The Wall Street Journal has a good article on drug patents in India. Many readers will remember the days when those three words didn't have much chance of appearing together in a sentence, but that all changed in 2005, when the country changed its laws to recognize chemical substances as well as process patents:
When India finally adopted its expanded patent law, it was widely hailed and multinational firms began expanding with gusto. They now sell their latest branded medicines here, expecting the burgeoning middle class and slowly growing health insurance system will pay for them. Pharmaceutical manufacturing has boomed, as has the clinical trial industry.
But little noticed at the time was that the new law sets a higher bar than Europe and the U.S. for approving patents, says D.G. Shah, head of the Indian Pharmaceutical Alliance, a Mumbai-based industry group.
Among the tougher provisions is one that says patents be will granted only when products are more efficacious—a provision the Indian patent office has used to deny several patents, he says.
Improved efficacy, as you might imagine, can turn out to be in the eye of the beholder. Glivec, Tarceva, Viread, and (most recently) Nexavar are drugs that have fallen into this particular pothole. And I have to say, hearing someone from the Indian drug industry lecture about patent quality is a bit hard to take. ((Update: why is that, you ask? Look here for one explanation).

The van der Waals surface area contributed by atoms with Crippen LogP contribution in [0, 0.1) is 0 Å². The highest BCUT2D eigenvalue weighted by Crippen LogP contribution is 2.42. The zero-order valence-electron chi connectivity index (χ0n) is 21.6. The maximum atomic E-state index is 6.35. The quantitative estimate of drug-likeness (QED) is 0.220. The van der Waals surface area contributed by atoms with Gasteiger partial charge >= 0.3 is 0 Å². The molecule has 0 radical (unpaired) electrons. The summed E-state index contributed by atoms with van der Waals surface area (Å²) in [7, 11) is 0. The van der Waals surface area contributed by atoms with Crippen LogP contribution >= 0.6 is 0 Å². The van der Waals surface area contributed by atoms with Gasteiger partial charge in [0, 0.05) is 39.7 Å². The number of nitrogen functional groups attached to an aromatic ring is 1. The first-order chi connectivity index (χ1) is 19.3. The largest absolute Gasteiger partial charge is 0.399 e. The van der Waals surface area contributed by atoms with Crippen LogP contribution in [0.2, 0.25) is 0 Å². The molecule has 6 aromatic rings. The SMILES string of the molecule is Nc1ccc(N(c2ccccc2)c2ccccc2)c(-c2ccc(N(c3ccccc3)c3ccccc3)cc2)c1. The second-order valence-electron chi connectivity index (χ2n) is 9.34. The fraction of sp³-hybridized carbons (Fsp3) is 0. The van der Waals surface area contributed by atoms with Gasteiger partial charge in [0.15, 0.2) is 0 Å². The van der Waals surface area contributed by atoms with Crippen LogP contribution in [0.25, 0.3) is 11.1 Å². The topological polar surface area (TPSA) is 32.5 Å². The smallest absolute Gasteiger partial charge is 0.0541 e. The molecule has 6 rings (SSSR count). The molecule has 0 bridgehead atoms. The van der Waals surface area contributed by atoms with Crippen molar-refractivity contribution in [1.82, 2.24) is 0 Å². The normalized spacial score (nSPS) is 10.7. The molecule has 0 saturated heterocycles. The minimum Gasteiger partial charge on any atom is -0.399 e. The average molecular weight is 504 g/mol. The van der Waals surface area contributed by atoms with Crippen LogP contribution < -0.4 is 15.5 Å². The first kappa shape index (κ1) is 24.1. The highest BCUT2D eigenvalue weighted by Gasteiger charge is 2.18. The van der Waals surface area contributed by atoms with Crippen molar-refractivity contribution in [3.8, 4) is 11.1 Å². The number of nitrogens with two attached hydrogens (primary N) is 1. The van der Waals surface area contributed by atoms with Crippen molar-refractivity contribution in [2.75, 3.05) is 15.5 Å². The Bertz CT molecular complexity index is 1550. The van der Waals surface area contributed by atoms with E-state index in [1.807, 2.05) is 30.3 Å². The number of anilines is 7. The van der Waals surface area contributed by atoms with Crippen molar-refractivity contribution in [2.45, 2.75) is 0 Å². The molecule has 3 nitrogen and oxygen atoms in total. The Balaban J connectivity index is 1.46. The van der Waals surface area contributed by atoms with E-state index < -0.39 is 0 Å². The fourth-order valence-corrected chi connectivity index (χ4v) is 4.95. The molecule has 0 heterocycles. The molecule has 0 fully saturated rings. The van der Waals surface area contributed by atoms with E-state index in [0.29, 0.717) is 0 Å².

"The U.S. would grant a patent to a piece of toilet paper," says Amar Lulla, chief executive of Cipla, the Indian generics drugmaker. "Just because the U.S. granted a patent, doesn't mean it should be valid."
In its Tuesday decision to dismiss Bayer's appeal, the Delhi High Court made a blistering attack on the company's efforts to block copies of its cancer medicine Nexavar. Calling the appeal "a speculative foray," the court added that "the petitioner, no doubt, is possessed of vast resources and can engage in such pursuits."
Now, I'm not saying that we don't have some poor quality patents. Every country's patent office has allowed junk to issue; the key thing is to try to cut the junk down to a minimum. But I still can't quite figure out what the Indian courts are up to (other than protecting their own generic industry and forcing down the price of drugs, of course). Take a look at this story from the Times of India on the recent Nexavar ruling. I realize that it's hard to tell if it's a news item or an editorial, but have at it anyway.
That article decries "patent linkage", which seems to be the idea that marketing approval for a drug might have something to do with its patent status. Well. . .I sort of thought it was supposed to, when it comes to generic versions. What else is a patent good for, if not for a period of exclusivity? If I'm interpreting this correctly, the Indian courts regard drug patents as granting an exclusive period for a company to market its drug under its own particular brand name - but anyone else can hop right in with the same substance, of course; the patent makes no difference there.
Am I grasping this correctly? If not, I'll be glad to be set straight. And if I am, then what, exactly, is Indian drug patent law supposed to accomplish? And why would any drug-inventing company be so foolish as to rely on it?